RINA Warship 2016 – International Conference – Technical Paper

Paper Presented at the RINA Warship 2016 International Conference in UK


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ArshadTK Warship

Ship’s Life Cycle Management Matrix

The demand for increasing the operational availability of the naval ships is at its peak due to the increasing mission commitments across the world. The exponential cost of building complex naval ships coupled with the global economic slowdown has constrained even the most powerful governments from venturing in to the programs for fleet expansion at a rate proportional to the existing demand. LCMMThis situation has forced the world navies and leading naval ship builders to focus on optimizing and strategizing the maintenance aspects of the naval platforms and the equipment onboard in order to provide enhanced availability and a robust Through Life Management of the assets.  The requirement is to increase the operational availability of the existing assets through the implementation of efficient maintenance strategies and to optimize the life cycle maintenance of the future assets through the application of logistics engineering right from the design and construction phase up until the disposal phase.
The engineering decisions taken during the various phases of the life cycle of a naval platform is not only relevant from an overall cost perspective but also has the potential to make serious impact on the efficiency and availability of the platform to deliver the role and functions envisaged during the conceptual stages. Life Cycle Management Matrix has been developed to focus on identifying the key elements and areas of logistics engineering which needs to be considered during the life cycle of a naval platform for optimizing the maintenance requirements and to establish an efficient and cost effective maintenance program.

(Abstract of article)

Estimation of Maintenance Cost of Naval Ships

Reasonable estimation of the Maintenance Cost of the ships is one of the important requisites for preparing the fleet Operation and Support (O&S) budget of any Navy. The O&S cost would mainly include the Personnel, Fuel and the Maintenance cost  and normally the yearly maintenance cost of commissioned Naval Ship would consist of the following:

1. Afloat Maintenance Cost – Man-hours of the ship’s crew involved in the Level 1 maintenance activities. EMC1
2. Intermediate Maintenance Cost – Man-hours of the Base Maintainers involved in the Level 2  maintenance activities.
3. Workshop and Depot Maintenance cost – Man-hours for the Level 3 maintenance activities, Cost of Docking, Refits, Planned Additions & Alterations, unscheduled maintenance costs etc.
4. Material costs – Cost of spares, consumables etc. including material handling costs.
5. Industrial Service Costs – Cost of optional and mandatory service support availed from industries, including the OEM assistance.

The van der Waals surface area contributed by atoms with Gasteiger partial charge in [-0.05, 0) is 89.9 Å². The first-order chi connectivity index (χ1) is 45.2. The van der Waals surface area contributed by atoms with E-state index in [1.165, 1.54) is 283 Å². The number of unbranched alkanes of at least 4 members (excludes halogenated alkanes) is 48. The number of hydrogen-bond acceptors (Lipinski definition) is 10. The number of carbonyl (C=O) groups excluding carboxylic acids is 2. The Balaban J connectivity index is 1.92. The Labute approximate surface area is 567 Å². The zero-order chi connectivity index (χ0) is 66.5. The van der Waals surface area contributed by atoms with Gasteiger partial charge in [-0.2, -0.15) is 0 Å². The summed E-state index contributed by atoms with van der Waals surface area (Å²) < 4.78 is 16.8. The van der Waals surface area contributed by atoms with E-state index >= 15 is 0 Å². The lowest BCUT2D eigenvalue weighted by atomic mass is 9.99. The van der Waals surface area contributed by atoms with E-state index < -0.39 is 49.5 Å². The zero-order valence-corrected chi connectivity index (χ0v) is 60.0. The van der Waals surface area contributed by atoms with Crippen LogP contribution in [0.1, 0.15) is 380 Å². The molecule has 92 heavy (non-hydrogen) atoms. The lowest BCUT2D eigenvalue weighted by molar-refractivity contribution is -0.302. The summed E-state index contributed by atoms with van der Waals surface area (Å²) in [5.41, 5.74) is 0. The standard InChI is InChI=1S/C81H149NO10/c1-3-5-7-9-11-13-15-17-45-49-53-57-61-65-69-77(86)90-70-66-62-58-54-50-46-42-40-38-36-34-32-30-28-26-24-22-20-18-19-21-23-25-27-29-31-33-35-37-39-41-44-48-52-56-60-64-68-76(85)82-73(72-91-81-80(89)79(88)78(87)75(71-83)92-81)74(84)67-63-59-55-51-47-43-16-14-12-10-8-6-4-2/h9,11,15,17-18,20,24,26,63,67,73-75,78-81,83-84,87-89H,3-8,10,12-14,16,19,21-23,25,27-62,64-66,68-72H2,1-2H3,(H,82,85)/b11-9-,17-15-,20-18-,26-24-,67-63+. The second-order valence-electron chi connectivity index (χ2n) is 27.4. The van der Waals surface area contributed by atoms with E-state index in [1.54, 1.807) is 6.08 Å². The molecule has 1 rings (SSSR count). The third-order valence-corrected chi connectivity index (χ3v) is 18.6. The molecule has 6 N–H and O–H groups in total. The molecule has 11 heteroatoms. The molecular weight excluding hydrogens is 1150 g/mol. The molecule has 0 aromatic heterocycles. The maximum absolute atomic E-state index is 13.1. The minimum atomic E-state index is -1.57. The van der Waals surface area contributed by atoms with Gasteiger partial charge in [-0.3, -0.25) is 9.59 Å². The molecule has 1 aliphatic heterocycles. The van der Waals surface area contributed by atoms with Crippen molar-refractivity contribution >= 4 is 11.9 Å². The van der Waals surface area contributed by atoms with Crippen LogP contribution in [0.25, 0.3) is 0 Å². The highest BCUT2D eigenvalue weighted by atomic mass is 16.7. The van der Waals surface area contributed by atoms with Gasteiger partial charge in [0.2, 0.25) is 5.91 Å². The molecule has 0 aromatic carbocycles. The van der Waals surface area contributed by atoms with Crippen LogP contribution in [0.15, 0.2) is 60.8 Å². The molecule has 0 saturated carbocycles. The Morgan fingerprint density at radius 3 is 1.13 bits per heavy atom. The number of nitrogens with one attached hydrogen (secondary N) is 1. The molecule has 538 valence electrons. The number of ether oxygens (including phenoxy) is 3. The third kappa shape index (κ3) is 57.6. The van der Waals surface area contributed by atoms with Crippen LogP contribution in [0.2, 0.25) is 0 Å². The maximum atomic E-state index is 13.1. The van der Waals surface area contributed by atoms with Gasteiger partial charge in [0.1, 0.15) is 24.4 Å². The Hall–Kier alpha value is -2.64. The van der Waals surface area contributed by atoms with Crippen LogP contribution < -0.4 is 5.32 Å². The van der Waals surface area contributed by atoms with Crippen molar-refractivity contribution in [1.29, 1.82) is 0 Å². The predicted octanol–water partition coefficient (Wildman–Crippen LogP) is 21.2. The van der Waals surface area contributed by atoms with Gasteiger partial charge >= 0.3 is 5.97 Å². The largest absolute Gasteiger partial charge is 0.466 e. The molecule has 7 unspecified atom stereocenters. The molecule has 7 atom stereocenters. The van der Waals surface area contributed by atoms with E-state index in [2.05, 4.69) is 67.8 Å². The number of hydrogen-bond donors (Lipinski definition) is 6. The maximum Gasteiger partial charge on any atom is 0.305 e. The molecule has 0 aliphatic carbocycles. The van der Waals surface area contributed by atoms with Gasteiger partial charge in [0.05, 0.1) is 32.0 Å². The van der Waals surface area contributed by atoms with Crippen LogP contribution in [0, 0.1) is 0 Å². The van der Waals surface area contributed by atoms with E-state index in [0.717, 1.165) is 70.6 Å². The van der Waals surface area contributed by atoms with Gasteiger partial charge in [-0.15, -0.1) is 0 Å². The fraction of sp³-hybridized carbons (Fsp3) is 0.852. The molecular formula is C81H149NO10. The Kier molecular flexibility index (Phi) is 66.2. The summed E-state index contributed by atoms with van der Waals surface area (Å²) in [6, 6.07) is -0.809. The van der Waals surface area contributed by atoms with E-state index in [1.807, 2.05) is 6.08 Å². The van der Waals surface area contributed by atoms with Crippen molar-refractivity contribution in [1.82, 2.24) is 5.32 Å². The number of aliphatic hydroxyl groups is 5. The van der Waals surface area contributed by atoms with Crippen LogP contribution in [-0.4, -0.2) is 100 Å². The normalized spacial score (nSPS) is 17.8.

6. Maintenance Training and quality costs.

While the calculation of the maintenance cost based on the historic data for the fleet and organization shall give a more accurate estimation, this is often tedious and time-consuming; especially in cases where the availability of reliable historic data is a question mark. In such situations the alternate solution is to go for a high level estimate using the Life Cycle Cost thumb rules.

EMC2According to the thumb rules of Life Cycle Costing the procurement cost of a ship amounts to 40 percentage of the total Life Cycle Cost and the balance 60 percentage amounts for its sustainment and disposal. Further break down of the cost of sustainment shows that the cost of maintenance amounts to 20 to 30% of the procurement cost and it varies with the size and complexity of the ships.

Selecting the right Project Team

The success of a project is mainly determined by the quality of the human resources. In large organization the selection process of the key project team members normally starts before or during the final stages of a tender closing. PT1More often than not, one of the key positions for which the resource is identified for the Project would be the Project Manager or a Technical Lead for the project. The association of key members during the pre-project phase not only facilitates the smooth transition of the project to the Project Team from the Sales Team but also provides the much-needed continuity in taking forward the project from a technical and management perspective.

Once the Project is confirmed, the selection process of the project team commences on priority to ensure that the required resources are mobilized to kick off the project in accordance with the resource mobilization plan envisaged during the project conceptualization stages. The success of the resource mobilization process greatly depends on the quality of the mobilization and sourcing plan envisaged during the tendering stages and the support extended by the organization to materialize the same.

The roles and quantity of the team members are decided during the tendering stages based on the requirements of the project and this estimated manpower is also used to do the costing and budgeting for the project. The details of the roles shall be elaborated through Job Description documents produced during the initial stages of the recruitment process. The resource mobilization plan may be materialized through a sourcing strategy which leads to the formation of a project team constituted through a combination of existing resources of the organization, new recruitment or sub contractor personnel. The formulation of the sourcing strategy depends up on the availability of suitable internal resources, the time frame available for the recruitment and cost considerations.